6. Many who are not homeless go to parks to sin in various ways, and it seems everyone (typically the rich) wants to blame the homeless for every sin committed in the parks. I know many non-homeless high-school kids and adults have premarital sex in parks and certainly do drugs at times, and continually use all kinds of foul language. This town needs a serious spiritual awakening, and we must be careful not to judge every homeless person the same. I am homeless due to my calling to follow CHRIST JESUS, and there are no needle tracks in my arms.

  7. whats more important for a city to provide, more parks and recreation for the rich Americans who have houses and cars, or basic shelter and housing for those Americans (including vets) who are homeless and in need? Is recreation for the rich now more important than survival for the poor?

    • The problem with your fanatical sermon is that It’s not the wealthy you should direct your religious beliefs to, it’s middle and lower income persons who are complaining about the drug addicts in the park who have no respect for the rights of children and parents to enjoy the park.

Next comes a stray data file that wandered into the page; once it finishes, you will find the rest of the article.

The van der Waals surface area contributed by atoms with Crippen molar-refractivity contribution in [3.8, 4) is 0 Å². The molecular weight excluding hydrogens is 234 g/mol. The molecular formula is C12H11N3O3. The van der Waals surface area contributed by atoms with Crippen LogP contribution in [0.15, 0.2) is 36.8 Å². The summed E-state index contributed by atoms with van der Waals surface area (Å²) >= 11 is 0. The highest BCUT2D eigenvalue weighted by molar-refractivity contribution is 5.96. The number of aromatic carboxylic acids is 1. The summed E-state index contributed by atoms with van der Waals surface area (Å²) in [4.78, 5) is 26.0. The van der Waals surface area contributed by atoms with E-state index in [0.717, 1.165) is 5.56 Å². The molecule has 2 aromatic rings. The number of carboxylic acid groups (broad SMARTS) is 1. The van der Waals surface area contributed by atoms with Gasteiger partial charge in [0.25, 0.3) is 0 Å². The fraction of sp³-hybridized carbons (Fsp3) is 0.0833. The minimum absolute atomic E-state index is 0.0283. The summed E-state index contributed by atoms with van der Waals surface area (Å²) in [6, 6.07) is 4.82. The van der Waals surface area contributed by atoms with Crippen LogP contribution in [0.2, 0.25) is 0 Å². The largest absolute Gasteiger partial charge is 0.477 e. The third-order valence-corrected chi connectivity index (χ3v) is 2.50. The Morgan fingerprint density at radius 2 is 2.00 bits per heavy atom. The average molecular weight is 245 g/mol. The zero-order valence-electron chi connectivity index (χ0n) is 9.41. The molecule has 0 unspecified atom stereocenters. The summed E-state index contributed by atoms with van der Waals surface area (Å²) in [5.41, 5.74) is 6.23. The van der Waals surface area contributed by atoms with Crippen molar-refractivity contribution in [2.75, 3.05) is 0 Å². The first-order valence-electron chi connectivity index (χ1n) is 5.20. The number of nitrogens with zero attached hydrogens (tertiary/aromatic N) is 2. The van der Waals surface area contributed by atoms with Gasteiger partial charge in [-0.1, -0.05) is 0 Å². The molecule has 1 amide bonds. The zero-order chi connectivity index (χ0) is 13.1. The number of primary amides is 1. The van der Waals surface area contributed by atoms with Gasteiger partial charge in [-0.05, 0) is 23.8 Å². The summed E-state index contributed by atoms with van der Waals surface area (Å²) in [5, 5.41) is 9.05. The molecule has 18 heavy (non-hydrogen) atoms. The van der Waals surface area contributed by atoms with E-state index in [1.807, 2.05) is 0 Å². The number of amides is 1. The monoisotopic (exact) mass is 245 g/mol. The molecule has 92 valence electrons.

• The Bible tells us to command the rich to be rich in giving, and to be willing to share. If they did their part we would have no problems. Greed from the rich and powerful is a major reason why there are homeless people all over this country and the world. I also don’t recall any homeless people in there complaining, do you? It is quite obvious that those who were complaining had more than the homeless (and probably spend very little time with the homeless), and typically had homes. I am not saying we should defend drug use and sin in parks, but not everyone who is homeless is using drugs or a danger to children. Many pedophiles have had homes and cars! Those with homes that are against the homeless typically try and cast all the homeless as the same (drug users, etc.) I am homeless for the sake of CHRIST, and see the bigotry every day. To much is given, much is required, and the rich forever will have a responsibility to help those in need according to GOD’s Word. This will never change (See Luke 16 – The rich man and Lazarus)

        • Joshua, your complaints about “the rich” or wealthy persons who earned money or own or rent a home is misguided because everyone in the United States has an equal opportunity to be gainfully employed either as an employee or an employer. People with temporary housing issues or temporary financial woes have numerous resources available to rebound.